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Bute, also known as the Isle of Bute ( ) is an island in the Firth of Clyde in Scotlandmarker. Formerly part of the county of Buteshiremarker, it now constitutes part of the council area of Argyll and Bute. Its resident population was 7,228 in April 2001.


Bute lies in the Firth of Clydemarker. The only town on the island, Rothesaymarker, ( ) is linked by ferry to the mainland. Villages on the island include:

Bute is divided in two by the Highland Boundary Fault. North of the fault the island is hilly and largely uncultivated with extensive areas of forestry. The highest hill is Kames Hill at 267 metres. To the south of the fault the terrain is smoother and highly cultivated although in the far south is to be found the island's most rugged terrain around Glen Callum. Loch Fad is Bute's largest body of freshwater and runs along the fault line.

The western side of Bute is known for its beaches, many of which enjoy fine views over the Sound of Butemarker towards Arranmarker and Bute's smaller satellite island Inchmarnockmarker. Villages on the western side of the island include Straad, around St. Ninian's Bay, and Kildavanan on Ettrick Bay.

In the north, Bute is separated from the Cowalmarker peninsula by the Kyles of Butemarker. The northern part of the island is sparsely populated, and the ferry terminal at Rhubodachmarker connects the island to the mainland at Colintraivemarker by the smaller of the island's two ferries. The crossing is one of the shortest, less than , and takes only a few minutes but is busy because many tourists prefer the scenic route to the island.


It is likely that before the Gaels arrived and absorbed Bute into the Cenél Comgall of Dál Riata the island was home to a people who spoke a Brythonic language (akin to modern day Welsh). Later during the Viking period the island was known as Rothesay and the main town on the island was Bute. Widespread and long term misuse of the names was eventually officially recognised and the names were swapped to reflect popular usage.

After the Viking period the island was not granted to the Lord of the Isles, as were most of the islands off Scotland's west coast. Instead Bute became the personal property of the Scottish monarchy.

In the 1940s and 1950s Bute served as a large naval headquarters. During World War II it housed a large camp for officers and NCOs of the Polish Armed Forces in the West. Officially a military camp, it was unofficially thought of as a prison for Władysław Sikorski's political enemies.


Bute is connected with the Scottish mainland by two Caledonian MacBrayne ferries:

During summer, the paddle steamer Waverley calls at Rothesay on regular cruises.

There is a regular bus service along the eastern coast road, and a daily service connecting the island with Argyll and the western Highlands and Islands. Many independent holidaymakers use the island as a stepping stone from Glasgow and Ayrshire to western Scotland using this route. In summer an open-top bus tours the island leaving from Guildford Square by the ferry at 11am and 1pm.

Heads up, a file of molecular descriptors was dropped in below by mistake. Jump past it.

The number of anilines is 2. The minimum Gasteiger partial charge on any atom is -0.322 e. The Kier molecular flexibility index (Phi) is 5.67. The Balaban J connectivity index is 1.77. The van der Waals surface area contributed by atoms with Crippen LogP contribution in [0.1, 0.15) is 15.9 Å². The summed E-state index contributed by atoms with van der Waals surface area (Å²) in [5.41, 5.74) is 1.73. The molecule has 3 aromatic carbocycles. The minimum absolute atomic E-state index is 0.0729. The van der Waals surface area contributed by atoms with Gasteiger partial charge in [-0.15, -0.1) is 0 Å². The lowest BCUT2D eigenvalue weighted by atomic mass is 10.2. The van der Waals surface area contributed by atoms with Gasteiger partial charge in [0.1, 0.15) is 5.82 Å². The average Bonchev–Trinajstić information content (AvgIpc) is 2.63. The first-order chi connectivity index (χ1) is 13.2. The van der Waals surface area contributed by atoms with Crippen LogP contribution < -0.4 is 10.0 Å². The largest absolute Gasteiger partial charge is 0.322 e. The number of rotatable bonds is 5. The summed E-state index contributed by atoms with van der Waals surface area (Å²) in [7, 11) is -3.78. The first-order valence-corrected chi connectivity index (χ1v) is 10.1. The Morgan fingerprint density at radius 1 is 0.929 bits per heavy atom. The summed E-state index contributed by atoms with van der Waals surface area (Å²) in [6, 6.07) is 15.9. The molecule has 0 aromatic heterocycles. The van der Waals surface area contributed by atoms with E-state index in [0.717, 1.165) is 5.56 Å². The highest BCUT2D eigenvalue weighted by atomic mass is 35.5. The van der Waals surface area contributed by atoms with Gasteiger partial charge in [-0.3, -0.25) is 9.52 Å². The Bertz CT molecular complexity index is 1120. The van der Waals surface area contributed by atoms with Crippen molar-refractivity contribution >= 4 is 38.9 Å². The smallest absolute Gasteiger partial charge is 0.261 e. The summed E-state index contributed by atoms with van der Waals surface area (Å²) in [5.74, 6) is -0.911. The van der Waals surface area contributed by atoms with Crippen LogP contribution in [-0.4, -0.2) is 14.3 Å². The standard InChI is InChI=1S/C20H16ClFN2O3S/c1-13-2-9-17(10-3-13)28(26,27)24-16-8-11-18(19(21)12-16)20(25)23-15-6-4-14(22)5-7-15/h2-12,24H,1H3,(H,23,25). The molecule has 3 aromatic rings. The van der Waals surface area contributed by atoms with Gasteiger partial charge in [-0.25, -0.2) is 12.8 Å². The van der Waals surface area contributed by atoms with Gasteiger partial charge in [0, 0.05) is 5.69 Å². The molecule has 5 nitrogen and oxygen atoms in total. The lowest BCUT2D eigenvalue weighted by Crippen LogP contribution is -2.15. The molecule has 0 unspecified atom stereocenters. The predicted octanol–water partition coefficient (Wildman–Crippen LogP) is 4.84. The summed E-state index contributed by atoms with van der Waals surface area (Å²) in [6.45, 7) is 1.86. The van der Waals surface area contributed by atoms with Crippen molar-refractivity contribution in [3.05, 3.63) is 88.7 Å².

The main ferry to the island leaves from Wemyss Bay, a village on the A78, the coast road between Glasgow and Ayr. Wemyss Bay is connected by rail to Paisleymarker (for Glasgow International Airport) and Glasgow Central stationmarker. Prestwick Airportmarker (home of RyanAir) is connected directly to Wemyss Bay by FASTBUS 585, which runs twice an hour.


The island has one secondary school, Rothesay Academy, which moved to a new modern joint campus with Rothesay Primary in 2007. This turned out to be an effective venture as the old buildings were below standard, and pupils seem to have fared far better since moving to the new school. The largest of the island's three primary schools is Rothesay Primary, the smallest school (with roughly 50 pupils) is North Bute Primary in Port Bannatynemarker. The third primary school, St Andrews Primary, is a Catholic School aligned with St Andrew's Church, the only Catholic Church on the predominantly Protestant island.


Bute has many sports clubs and activities available. There are three golf courses: Rothesay Golf Club, Kingarth Golf Club and Port Bannatyne Golf Club. The most successful sporting club on the island is Bute Shinty Club who play at the highest level of shinty (the Marine Harvest Premier League). In 2006 Bute won promotion to the Premier League by winning the South Division One. Bute also won the Ballimore Cup and were runners up in the Glasgow Celtic Society Cup in 2006. The local amateur football team are known as the Brandanes, and the junior team are the Brandane Rovers. Bute also has facilities for fishing, rugby, tennis, bowls, and cricket. Petanque is played at Port Bannatyne; boules may be hired from the Post Office there.